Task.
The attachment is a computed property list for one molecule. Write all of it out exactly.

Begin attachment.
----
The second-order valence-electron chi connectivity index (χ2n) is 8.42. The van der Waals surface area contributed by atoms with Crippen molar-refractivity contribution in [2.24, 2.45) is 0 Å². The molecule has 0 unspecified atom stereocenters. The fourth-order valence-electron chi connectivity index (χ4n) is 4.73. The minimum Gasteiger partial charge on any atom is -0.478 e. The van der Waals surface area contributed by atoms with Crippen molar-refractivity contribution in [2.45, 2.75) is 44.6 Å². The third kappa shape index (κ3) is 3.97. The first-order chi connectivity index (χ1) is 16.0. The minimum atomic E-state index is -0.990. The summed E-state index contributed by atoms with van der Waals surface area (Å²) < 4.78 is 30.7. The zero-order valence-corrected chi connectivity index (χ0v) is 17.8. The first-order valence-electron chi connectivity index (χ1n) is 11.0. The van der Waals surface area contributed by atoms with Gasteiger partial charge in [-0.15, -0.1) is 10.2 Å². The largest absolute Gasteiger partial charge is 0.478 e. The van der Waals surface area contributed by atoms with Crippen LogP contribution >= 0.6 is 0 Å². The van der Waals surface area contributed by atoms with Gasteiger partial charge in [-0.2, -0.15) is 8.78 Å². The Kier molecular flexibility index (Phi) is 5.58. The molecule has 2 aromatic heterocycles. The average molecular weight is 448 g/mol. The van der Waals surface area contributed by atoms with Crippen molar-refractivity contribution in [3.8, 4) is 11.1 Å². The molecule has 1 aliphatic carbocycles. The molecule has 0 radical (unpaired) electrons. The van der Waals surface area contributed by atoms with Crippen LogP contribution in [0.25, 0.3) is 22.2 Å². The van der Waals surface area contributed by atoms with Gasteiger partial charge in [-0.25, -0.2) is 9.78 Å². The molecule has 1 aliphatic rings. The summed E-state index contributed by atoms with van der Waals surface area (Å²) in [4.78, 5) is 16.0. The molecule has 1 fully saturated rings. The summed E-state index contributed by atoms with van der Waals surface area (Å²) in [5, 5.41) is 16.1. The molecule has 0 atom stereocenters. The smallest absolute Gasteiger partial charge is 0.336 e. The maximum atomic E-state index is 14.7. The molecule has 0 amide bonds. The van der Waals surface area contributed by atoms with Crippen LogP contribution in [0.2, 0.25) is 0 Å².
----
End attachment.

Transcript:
The second-order valence-electron chi connectivity index (χ2n) is 8.42. The van der Waals surface area contributed by atoms with Crippen molar-refractivity contribution in [2.24, 2.45) is 0 Å². The molecule has 0 unspecified atom stereocenters. The fourth-order valence-electron chi connectivity index (χ4n) is 4.73. The minimum Gasteiger partial charge on any atom is -0.478 e. The van der Waals surface area contributed by atoms with Crippen molar-refractivity contribution in [2.45, 2.75) is 44.6 Å². The third kappa shape index (κ3) is 3.97. The first-order chi connectivity index (χ1) is 16.0. The minimum atomic E-state index is -0.990. The summed E-state index contributed by atoms with van der Waals surface area (Å²) < 4.78 is 30.7. The zero-order valence-corrected chi connectivity index (χ0v) is 17.8. The first-order valence-electron chi connectivity index (χ1n) is 11.0. The van der Waals surface area contributed by atoms with Gasteiger partial charge in [-0.15, -0.1) is 10.2 Å². The largest absolute Gasteiger partial charge is 0.478 e. The van der Waals surface area contributed by atoms with Crippen LogP contribution >= 0.6 is 0 Å². The van der Waals surface area contributed by atoms with Gasteiger partial charge in [-0.2, -0.15) is 8.78 Å². The Kier molecular flexibility index (Phi) is 5.58. The molecule has 2 aromatic heterocycles. The average molecular weight is 448 g/mol. The van der Waals surface area contributed by atoms with Crippen molar-refractivity contribution in [3.8, 4) is 11.1 Å². The molecule has 1 aliphatic carbocycles. The molecule has 0 radical (unpaired) electrons. The van der Waals surface area contributed by atoms with Crippen LogP contribution in [0.25, 0.3) is 22.2 Å². The van der Waals surface area contributed by atoms with Gasteiger partial charge in [-0.25, -0.2) is 9.78 Å². The molecule has 1 aliphatic rings. The summed E-state index contributed by atoms with van der Waals surface area (Å²) in [4.78, 5) is 16.0. The molecule has 1 fully saturated rings. The summed E-state index contributed by atoms with van der Waals surface area (Å²) in [5, 5.41) is 16.1. The molecule has 0 atom stereocenters. The smallest absolute Gasteiger partial charge is 0.336 e. The maximum atomic E-state index is 14.7. The molecule has 0 amide bonds. The van der Waals surface area contributed by atoms with Crippen LogP contribution in [0.2, 0.25) is 0 Å².